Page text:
This polarisation was also felt within the communities that we work with in Nakuru North. In fact, our Global Goals for Local Impact programme was impacted by the campaigns process before we stood down in the run up to the elections. When we met with the community leaders in Githioro, Kirima, Bahati and Mereroni locations, we found that we had to cede some time to the local politicians (usually half an hour) to allow them to “greet the people”. The politicians in a bid to endear themselves to the community, would offer to pay them to collect the data during our programme activities! This was even before we had trained the community leaders on the value of data and so on.

The effect of this is that the data collection process was highly monetized and therefore often largely incredible. We trained the community and sensitized them as best we could and then we gave them printed forms in which they would go house to house and collect data, that we would then transcribe into a database. Unfortunately, we faced numerous challenges with the data collection.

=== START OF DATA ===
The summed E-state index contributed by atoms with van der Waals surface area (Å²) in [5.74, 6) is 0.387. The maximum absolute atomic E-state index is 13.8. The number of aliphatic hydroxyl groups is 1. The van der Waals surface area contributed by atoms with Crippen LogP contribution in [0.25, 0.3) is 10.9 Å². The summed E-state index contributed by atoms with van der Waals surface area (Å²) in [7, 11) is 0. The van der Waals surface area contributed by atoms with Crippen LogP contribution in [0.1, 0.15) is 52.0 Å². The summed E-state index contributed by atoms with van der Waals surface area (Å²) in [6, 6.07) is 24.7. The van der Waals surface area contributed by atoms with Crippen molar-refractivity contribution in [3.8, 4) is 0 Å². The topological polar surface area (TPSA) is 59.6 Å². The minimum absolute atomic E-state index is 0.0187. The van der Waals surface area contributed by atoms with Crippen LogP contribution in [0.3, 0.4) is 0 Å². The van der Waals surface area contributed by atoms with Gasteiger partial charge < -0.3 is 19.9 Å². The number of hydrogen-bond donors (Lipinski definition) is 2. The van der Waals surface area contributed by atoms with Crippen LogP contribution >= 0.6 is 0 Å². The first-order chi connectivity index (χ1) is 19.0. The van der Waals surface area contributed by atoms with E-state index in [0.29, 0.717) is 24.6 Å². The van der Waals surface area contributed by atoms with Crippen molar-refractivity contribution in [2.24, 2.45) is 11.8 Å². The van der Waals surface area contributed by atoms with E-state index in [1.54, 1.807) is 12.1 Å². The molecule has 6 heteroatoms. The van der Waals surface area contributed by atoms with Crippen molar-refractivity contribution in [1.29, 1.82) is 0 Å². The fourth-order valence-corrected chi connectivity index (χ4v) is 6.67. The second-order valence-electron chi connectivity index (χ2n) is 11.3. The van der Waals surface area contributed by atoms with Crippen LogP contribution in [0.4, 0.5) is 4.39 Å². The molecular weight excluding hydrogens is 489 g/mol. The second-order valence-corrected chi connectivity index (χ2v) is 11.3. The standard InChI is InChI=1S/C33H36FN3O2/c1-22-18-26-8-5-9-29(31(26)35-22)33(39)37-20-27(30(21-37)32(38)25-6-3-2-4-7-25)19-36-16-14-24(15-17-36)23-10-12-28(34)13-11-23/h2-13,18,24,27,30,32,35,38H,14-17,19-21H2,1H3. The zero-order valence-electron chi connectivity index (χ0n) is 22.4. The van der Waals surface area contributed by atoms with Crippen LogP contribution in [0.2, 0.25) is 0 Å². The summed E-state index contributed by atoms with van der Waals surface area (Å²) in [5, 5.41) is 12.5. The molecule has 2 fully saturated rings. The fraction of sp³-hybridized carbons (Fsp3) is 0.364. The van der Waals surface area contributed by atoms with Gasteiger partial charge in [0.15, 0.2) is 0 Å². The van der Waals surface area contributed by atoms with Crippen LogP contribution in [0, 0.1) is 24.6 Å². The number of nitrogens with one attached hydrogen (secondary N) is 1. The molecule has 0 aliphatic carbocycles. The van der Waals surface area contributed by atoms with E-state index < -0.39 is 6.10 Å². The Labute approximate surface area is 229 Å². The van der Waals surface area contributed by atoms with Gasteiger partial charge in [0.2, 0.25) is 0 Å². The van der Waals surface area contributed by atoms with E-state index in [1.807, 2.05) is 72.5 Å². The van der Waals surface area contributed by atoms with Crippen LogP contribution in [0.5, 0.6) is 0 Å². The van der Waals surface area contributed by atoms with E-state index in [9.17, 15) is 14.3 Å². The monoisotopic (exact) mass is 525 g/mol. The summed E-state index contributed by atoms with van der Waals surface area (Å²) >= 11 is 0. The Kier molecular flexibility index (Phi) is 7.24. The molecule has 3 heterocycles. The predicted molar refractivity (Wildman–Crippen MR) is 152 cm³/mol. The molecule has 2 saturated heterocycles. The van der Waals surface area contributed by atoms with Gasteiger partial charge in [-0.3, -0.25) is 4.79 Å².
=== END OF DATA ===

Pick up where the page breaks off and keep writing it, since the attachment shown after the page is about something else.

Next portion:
• Duplication of data. A data collector would go to a household and collect their data very well. They would then take the form home and copy the data into two, three or more forms so that when they submit the data to the chief they had more data than they had collected. They would then be paid for more datasets than they had produced.
  • Misunderstanding of the questions. This one is on us. We wrote the questions in English but without in many cases simplifying or clarifying the questions in order to facilitate better understanding by the community. We then found that some basic questions either were omitted altogether or filled incorrectly.